[Date Prev][Date Next][Thread Prev][Thread Next][Date Index][Thread Index][Subject Index][Author Index]

re: Half-a-dactylus

On February 11th David Peters wrote:

<I've matched 60 pterosaur taxa against 170 characters and PAUP came up
with a single tree.>

To which David Unwin wrote:

<An analysis of this size, based on a character data set with (I
substantial missing data, and it produces a single tree? Is that an
alarm bell
I can hear?>

Had I relied on the literature and the drawings therein, there would
have been substantial missing data, indeed. I don't know why more care
was not put into original works, but much has been overlooked, ignored
and mistaken. For instance, why have the palatal elements of P. antiquus
and P. kochi been ignored for so long?

As for PAUP, it is extremely helpful in weeding out mistakes. For
instance, sometimes it would appear that a wing has phalanges of certain
proportions, but PAUP analysis shows that sister taxa have different
ratios. In such a case one can go back to the fossil and discover that a
bone end  did not really stop, but rather disappared beneath other bones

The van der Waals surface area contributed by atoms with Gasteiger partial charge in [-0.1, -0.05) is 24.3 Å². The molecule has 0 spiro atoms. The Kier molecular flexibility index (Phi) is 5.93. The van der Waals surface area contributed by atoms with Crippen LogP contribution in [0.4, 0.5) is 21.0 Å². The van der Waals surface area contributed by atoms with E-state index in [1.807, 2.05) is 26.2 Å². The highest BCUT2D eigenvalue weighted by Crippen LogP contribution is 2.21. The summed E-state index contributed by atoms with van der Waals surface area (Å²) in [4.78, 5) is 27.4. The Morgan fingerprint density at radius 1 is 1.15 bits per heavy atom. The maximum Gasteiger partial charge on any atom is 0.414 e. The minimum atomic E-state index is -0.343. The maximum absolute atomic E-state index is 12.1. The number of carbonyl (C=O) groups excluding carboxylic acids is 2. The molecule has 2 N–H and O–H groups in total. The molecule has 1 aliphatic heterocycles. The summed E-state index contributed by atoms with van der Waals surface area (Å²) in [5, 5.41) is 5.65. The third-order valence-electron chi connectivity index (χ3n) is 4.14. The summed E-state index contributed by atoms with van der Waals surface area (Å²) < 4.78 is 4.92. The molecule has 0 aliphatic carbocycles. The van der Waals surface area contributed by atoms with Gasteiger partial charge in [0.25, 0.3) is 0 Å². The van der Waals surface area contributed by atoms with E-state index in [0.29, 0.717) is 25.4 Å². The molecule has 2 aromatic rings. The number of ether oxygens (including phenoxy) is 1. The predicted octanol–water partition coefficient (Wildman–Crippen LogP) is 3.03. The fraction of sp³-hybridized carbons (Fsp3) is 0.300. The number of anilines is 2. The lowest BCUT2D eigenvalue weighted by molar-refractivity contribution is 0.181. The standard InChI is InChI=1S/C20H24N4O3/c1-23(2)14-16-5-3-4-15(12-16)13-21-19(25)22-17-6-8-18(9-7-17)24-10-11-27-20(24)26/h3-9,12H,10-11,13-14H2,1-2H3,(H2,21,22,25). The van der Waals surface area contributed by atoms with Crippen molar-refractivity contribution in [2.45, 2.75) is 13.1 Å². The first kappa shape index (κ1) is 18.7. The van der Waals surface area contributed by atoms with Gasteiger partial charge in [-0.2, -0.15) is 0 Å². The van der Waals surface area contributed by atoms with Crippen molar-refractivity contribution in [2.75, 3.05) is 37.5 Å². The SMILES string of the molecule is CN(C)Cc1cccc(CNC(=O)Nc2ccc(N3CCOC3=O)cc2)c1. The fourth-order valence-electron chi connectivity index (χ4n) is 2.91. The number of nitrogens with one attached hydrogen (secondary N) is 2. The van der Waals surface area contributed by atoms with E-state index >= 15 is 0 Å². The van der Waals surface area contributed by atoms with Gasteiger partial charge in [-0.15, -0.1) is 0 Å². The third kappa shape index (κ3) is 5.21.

or the matrix.

<And in this single tree two taxa that do no share any overlapping
elements, and
thus no directly observable/scorable synapomorphies, are paired
together. Hmmm,
the alarm bell is ringing so loudly its about to fly right off the wall.

Imagine finding a sauropod skull all by itself. Then imagine finding a
sauropod sans skull all by itself. From what we know about sauropods,
often we can decide from cladistical analysis whether or not that skull
belongs with that body. The same is happening here. With or without a
body, Cearadactylus belongs in the Ornithocheiridae. With our without a
head Arthurdactylus belongs in the same family. How close they are to
each other is the only sticking point. Other taxa with heads resembling
Cearadactylus and bodies resembling Arthurdactylus provide the clues as
to how close or how far  apart the two are, IMHO. The "tree-biter"
Anhanguerid is also not too far away cladistically, but then again,
they're all close.

I'm just trying to be a good detective and I don't mind stumbling a bit
in my search for the best answer. If you have any specific questions,
rather than "alarm bells" send them to me. I'd be happy to answer them
for you, if I can.

For instance, I can give you  [D.U.] a complete accounting of why
Cearadactylus is not a ctenochasmatid -oid or what have you. Best done
in private correspondence.

David Peters
St. Louis